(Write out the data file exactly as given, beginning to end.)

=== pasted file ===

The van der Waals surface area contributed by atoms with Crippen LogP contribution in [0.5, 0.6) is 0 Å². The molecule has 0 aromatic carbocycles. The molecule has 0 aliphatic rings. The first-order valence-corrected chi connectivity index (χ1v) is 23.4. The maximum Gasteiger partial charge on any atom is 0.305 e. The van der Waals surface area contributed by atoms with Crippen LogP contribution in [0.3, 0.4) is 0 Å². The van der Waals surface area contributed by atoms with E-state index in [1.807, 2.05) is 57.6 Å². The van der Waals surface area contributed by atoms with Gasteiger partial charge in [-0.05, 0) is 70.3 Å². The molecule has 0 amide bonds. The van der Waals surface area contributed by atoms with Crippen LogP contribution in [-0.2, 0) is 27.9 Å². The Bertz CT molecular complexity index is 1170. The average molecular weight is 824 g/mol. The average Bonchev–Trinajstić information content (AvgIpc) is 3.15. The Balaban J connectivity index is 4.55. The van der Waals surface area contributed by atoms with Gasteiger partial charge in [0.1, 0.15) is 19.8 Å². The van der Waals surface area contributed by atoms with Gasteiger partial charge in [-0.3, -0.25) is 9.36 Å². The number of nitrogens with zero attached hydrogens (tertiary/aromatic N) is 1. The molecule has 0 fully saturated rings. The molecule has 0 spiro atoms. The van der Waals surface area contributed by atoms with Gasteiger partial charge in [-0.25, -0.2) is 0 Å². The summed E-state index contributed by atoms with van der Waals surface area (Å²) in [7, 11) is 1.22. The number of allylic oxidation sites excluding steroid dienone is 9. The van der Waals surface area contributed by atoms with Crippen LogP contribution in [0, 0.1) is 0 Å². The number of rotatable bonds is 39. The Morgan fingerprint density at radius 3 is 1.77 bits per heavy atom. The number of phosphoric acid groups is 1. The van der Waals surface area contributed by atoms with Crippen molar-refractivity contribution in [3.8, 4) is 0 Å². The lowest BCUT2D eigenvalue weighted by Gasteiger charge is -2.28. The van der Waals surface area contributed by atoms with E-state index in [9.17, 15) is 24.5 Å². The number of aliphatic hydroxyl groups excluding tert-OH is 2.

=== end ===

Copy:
The van der Waals surface area contributed by atoms with Crippen LogP contribution in [0.5, 0.6) is 0 Å². The molecule has 0 aromatic carbocycles. The molecule has 0 aliphatic rings. The first-order valence-corrected chi connectivity index (χ1v) is 23.4. The maximum Gasteiger partial charge on any atom is 0.305 e. The van der Waals surface area contributed by atoms with Crippen LogP contribution in [0.3, 0.4) is 0 Å². The van der Waals surface area contributed by atoms with E-state index in [1.807, 2.05) is 57.6 Å². The van der Waals surface area contributed by atoms with Gasteiger partial charge in [-0.05, 0) is 70.3 Å². The molecule has 0 amide bonds. The van der Waals surface area contributed by atoms with Crippen LogP contribution in [-0.2, 0) is 27.9 Å². The Bertz CT molecular complexity index is 1170. The average molecular weight is 824 g/mol. The average Bonchev–Trinajstić information content (AvgIpc) is 3.15. The Balaban J connectivity index is 4.55. The van der Waals surface area contributed by atoms with Gasteiger partial charge in [0.1, 0.15) is 19.8 Å². The van der Waals surface area contributed by atoms with Gasteiger partial charge in [-0.3, -0.25) is 9.36 Å². The number of nitrogens with zero attached hydrogens (tertiary/aromatic N) is 1. The molecule has 0 fully saturated rings. The molecule has 0 spiro atoms. The van der Waals surface area contributed by atoms with Gasteiger partial charge in [-0.25, -0.2) is 0 Å². The summed E-state index contributed by atoms with van der Waals surface area (Å²) in [7, 11) is 1.22. The number of allylic oxidation sites excluding steroid dienone is 9. The van der Waals surface area contributed by atoms with Crippen LogP contribution in [0, 0.1) is 0 Å². The number of rotatable bonds is 39. The Morgan fingerprint density at radius 3 is 1.77 bits per heavy atom. The number of phosphoric acid groups is 1. The van der Waals surface area contributed by atoms with Crippen molar-refractivity contribution in [3.8, 4) is 0 Å². The lowest BCUT2D eigenvalue weighted by Gasteiger charge is -2.28. The van der Waals surface area contributed by atoms with E-state index in [9.17, 15) is 24.5 Å². The number of aliphatic hydroxyl groups excluding tert-OH is 2.